One and Two Sample Hypothesis Testing

June 26th, 2009

The t-test is regularly used in Classical Statistics to investigate one or two samples of data and to test a particular hypothesis. There are variants on the t-test that are all handled by the same function, t.test, in R.

The simplest case is where there is a set of data and we are interested in testing whether the mean value of the data is equal to a particular value. The three possible alternative hypotheses of not equal, greater than or less than are all available via this function by setting the alternative argument. Consider the rock dataset, which is a series of 48 measurements on rock samples taken from a petroleum reservoir, from the base R system. If we wanted to test whether the mean perimeter is 2,500 pixels then we would perform a one sample t-test:

t.test(rock$peri, mu = 2500)

This produces the following output to the console:

        One Sample t-test
data:  rock$peri 
t = 0.8818, df = 47, p-value = 0.3824
alternative hypothesis: true mean is not equal to 2500 
95 percent confidence interval:
 2266.501 3097.923 
sample estimates:
mean of x 

The t statistics can be seen in the output, 0.8818, and the p-value is not small so there is no evidence of a departure from 2500 pixels for the mean perimeter. By default a 95% confidence interval on the mean value of the data is also shown in the output.

If we have two samples of independent data, for example considering the commonly demonstrated olive oil fatty acid data, then a two sample t-test can be performed in R. The data can be divided by Area and we can test for significant differences in a given fatty acid between two Areas in the data set. To perform the test we would first check that the data is approximately Normally distributed, which is one of the assumptions underlying the test, and then consider whether the variances of the two groups of data are similar. The function var.test can be used to compare the variances:

> var(olive.df$oleic[olive.df$Area == "East-Liguria"])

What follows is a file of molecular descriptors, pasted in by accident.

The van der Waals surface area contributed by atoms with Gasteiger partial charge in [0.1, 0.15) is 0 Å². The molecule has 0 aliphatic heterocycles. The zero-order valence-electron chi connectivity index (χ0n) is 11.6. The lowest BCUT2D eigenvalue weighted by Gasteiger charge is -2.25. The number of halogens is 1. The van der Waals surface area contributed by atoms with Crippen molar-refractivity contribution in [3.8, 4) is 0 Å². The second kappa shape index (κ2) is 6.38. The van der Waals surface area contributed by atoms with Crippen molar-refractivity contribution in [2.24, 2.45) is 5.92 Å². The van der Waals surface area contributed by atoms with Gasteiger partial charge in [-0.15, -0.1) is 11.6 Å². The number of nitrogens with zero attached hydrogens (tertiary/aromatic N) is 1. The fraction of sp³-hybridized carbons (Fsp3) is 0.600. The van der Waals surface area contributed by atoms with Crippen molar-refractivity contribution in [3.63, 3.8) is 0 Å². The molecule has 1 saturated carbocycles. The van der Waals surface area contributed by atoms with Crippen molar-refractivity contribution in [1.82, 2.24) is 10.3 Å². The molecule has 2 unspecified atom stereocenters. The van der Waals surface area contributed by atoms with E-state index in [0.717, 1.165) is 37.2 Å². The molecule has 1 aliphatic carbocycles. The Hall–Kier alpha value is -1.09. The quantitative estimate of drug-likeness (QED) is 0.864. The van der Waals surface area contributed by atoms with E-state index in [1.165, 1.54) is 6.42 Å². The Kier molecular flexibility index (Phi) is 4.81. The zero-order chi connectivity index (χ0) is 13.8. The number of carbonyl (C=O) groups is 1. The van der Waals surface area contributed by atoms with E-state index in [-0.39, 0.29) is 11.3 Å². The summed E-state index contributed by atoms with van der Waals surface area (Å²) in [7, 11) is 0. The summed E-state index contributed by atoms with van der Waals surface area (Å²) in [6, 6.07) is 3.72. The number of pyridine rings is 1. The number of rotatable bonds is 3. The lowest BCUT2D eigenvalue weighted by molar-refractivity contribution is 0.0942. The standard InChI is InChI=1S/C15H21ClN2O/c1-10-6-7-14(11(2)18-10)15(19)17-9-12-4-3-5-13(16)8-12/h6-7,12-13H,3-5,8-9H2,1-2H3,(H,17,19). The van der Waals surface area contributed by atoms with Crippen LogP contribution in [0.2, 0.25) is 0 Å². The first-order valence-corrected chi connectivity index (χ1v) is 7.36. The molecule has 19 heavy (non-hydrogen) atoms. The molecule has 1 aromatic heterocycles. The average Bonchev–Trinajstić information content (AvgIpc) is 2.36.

[1] 24697.96
> var(olive.df$oleic[olive.df$Area == "North-Apulia"])
[1] 24568.5
> var.test(olive.df$oleic[olive.df$Area == "East-Liguria"], olive.df$oleic[olive.df$Area == "North-Apulia"])
        F test to compare two variances
data:  olive.df$oleic[olive.df$Area == "East-Liguria"] and olive.df$oleic[olive.df$Area == "North-Apulia"] 
F = 1.0053, num df = 49, denom df = 24, p-value = 0.9796
alternative hypothesis: true ratio of variances is not equal to 1 
95 percent confidence interval:
 0.4764333 1.9476684 
sample estimates:
ratio of variances 

First up we calculated the variances for the East Liguria and North Apulia Areas and then we run the formal test for equal variance. The confidence interval on the ratio includes the value one so in this case we proceed under the assumption that the variances are equal for these Areas. To run the test:

> t.test(olive.df$oleic[olive.df$Area == "East-Liguria"], olive.df$oleic[olive.df$Area == "North-Apulia"],
+ var.equal = TRUE)
        Two Sample t-test
data:  olive.df$oleic[olive.df$Area == "East-Liguria"] and olive.df$oleic[olive.df$Area == "North-Apulia"] 
t = -1.9344, df = 73, p-value = 0.05694
alternative hypothesis: true difference in means is not equal to 0 
95 percent confidence interval:
 -151.054614    2.254614 
sample estimates:
mean of x mean of y 
   7746.0    7820.4

The argument var.equal is used to specify whether the variances for the two samples of data are equal.

This function is flexible and can be used for paired data via the paired argument.

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